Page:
“There are not enough leaks out of conference committee,” said Rep. Joe Pitts (R-Pa.), who has been part of the vocal chorus of malcontents on the Medicare bill. “I would like to understand this issue before we are compelled to vote.”
So last Thursday, at a GOP Conference meeting that was called exclusively to update Members on the Medicare talks, Hastert assured his troops that they would now get regular briefings on the Medicare bill and would have a least three days to look over the conference report before having to vote on it, according to several Members who attended.
That concession — unusual for a House GOP leadership used to relying on the loyalty of the rank and file when they force conference reports to the floor within hours of agreement — demonstrates just how precarious House passage of the prescription drug bill could be and just how seriously Hastert is taking complaints among his rank and file.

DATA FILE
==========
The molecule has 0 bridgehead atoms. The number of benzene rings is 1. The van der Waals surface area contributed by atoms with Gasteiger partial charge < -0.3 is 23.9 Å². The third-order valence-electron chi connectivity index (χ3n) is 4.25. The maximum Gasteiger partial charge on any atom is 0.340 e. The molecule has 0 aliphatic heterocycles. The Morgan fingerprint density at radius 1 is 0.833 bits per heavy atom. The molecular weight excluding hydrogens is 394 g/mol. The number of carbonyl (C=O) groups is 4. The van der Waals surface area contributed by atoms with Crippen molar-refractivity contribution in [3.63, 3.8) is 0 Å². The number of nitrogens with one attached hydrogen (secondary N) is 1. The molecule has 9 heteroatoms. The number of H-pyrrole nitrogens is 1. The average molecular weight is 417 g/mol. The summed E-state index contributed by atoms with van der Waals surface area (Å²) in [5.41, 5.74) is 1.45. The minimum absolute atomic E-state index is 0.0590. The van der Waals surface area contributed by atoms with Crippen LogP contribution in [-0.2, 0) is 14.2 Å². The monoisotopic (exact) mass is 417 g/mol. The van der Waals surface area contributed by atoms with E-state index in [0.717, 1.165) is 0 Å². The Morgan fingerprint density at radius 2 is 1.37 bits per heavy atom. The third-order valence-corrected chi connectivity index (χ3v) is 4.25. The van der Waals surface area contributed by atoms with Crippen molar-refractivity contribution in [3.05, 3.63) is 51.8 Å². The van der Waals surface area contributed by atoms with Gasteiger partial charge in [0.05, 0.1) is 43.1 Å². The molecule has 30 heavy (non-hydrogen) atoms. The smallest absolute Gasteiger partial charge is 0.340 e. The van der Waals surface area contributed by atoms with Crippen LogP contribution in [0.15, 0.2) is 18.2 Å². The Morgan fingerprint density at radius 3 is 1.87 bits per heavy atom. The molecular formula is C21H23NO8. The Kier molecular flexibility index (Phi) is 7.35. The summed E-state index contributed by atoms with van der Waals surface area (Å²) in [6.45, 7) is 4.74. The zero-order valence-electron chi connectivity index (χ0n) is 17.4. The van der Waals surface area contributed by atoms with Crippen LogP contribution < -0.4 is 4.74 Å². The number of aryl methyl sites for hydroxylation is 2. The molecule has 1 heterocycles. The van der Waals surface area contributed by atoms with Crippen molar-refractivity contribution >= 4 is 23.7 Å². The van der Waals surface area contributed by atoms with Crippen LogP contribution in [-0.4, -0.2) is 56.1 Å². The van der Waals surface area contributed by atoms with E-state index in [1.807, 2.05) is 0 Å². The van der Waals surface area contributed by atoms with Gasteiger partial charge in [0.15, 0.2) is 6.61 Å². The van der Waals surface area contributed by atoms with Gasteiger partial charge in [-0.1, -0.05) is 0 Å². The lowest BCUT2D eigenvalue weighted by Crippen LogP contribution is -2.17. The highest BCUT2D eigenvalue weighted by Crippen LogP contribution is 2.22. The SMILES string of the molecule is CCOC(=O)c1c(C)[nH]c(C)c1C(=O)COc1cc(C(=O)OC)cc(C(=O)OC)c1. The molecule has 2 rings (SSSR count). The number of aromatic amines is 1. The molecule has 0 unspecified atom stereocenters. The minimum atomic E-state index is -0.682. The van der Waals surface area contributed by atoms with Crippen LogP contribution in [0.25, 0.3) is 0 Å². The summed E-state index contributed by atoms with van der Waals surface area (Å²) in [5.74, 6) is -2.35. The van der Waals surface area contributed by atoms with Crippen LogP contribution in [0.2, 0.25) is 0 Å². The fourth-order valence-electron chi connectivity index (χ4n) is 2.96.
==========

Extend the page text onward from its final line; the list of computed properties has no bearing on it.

“The Speaker wants to make sure that Members are comfortable making this historic change” to Medicare, said Hastert spokesman John Feehery.
The three-day review idea was first floated by freshman Rep. John Kline (R-Minn.), who got 41 fellow Republicans — from conservatives to moderates — to sign his letter to the leadership requesting such a review period.
Kline’s letter warned, “Allowing Members adequate time to properly evaluate the conference report will avoid a needless and difficult internal fight over the rule [for floor debate], and allow leadership to concentrate its efforts on final passage.”
After the Medicare briefing, Kline appeared buoyed by Hastert’s pledge to give Members time to look over the bill but indicated he was still looking for tangible results.
“This is an important step,” he said.